Glenelg has a tram that runs into the city center of Adelaide. After a nap, shower, and shave, we take this thirty minute ride by buying a day ticket from the on-board conductor. For $8.00, you can unlimited trips, whereas a one-way ticket would run $4.50.
As the Customs Inspector suspected, we did not know much about Adelaide, so everything we saw was a pleasant surprise. It is charming with old English buildings nestled in between modern ones. The influence of Great Britain is not lost anywhere. The currency coins still has Elizabeth on it. Depending on the year of minting, her looks change. The more current coins have an unflattering image of her side view, but I must say, the bills are strikingly beautiful in color, design, and each has a transparent plastic window. Each denomination has a different design. Parker Brothers should pay more attention to these details if they ever redesign Monopoly money. This alone could increase sales.
All of Adelaide is razzle-dazzle Christmas, which is difficult to wrap your head around when you were born and raised in the northern hemisphere, but two years in Southern Africa and one in Asia has preconditioned us for this phenomena. With all of the Christmas décor, it does make it more festive than any other non-seasonal Christmas destination we have been to over the years.
Before returning to Glenelg, we double checked on our transport for tomorrow. Ron called the Youth Hostel people to confirm our pick-up to be taken to the boat for our Kangaroo Island adventure. They had it wrong, so it was a good thing we called, but then had to stop into the office to pick up transport vouchers. We finally had it all planned and was good to go
Looking at restaurant menus and stores, prices here are high. Fortunately for us, the Australian dollar has done a nosedive. When we were first planning this trip, the Aussie dollar was almost 1 to 1 with the American dollar. Now, it is one $ American to $1.65 Australian. The Euro is even better at one of them to 1.95 Australian. Such as our exchanges go, it seems expensive for restaurants to be charging $23-35.00 for an entrée and side dishes extra. How do these people afford these prices? Albeit, there are many empty storefronts that must not have survived the economics of the times, those that are still going seem to be flourishing.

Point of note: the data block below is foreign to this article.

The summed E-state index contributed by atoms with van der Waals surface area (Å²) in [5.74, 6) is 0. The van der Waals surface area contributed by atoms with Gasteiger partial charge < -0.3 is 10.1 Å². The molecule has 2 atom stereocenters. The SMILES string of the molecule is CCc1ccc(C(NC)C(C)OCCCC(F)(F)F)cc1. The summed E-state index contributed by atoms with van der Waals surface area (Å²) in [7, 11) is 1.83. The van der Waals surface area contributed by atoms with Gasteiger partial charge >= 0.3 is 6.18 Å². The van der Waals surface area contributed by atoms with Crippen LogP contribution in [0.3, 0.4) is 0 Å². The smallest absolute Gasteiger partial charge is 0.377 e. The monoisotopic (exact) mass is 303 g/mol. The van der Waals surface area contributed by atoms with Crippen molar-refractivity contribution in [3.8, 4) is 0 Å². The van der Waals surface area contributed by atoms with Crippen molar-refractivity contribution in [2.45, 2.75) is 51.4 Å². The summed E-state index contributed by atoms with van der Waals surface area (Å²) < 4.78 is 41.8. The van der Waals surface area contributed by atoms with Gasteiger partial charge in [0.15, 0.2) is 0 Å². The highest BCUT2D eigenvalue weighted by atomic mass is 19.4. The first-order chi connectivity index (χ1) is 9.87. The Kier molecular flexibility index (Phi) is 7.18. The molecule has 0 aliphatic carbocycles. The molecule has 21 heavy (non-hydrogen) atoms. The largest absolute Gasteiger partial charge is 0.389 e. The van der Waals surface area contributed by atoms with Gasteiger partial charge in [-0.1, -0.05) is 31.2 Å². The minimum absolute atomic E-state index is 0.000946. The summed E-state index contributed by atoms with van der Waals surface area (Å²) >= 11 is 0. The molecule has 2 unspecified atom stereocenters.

Ron had a hankering for BBQ. He really wanted to be able to say, “Throw some shrimp on the barbie for me.” so he investigated the top spot to go. When we returned to Glenelg from Adelaide, we went to the BBQ restaurant for dinner. They only serve various steaks and steak with shrimp. With our Aussie beer, I ordered the 450 gram porterhouse steak; Ron ordered the beef and reef, steak with shrimp. Perhaps my expectations were too high, but what I received was a big slab of cooked meat. This beef had not seen a spice or herb before I rambunctiously attacked it with the salt shaker. Even then, it was just salty beef lacking a personality. In my imagination it would have been marinated, or prepared in some way to make it stand out from other meats, but it did not. Plentiful, yes, full of flavor, not exactly. Our bill came to $70. and I know I have repeatedly told myself, we will not pinch pennies on this trip, that seemed like an extravagant amount of money for a dinner that was not worth writing home about.
Walking back to the hotel, the air had gotten noticeably cooler, reassuring us it was a good idea to bring out jackets along. We were in bed by 10:00 watching a comedy on television. What a thrill to have all channels in English.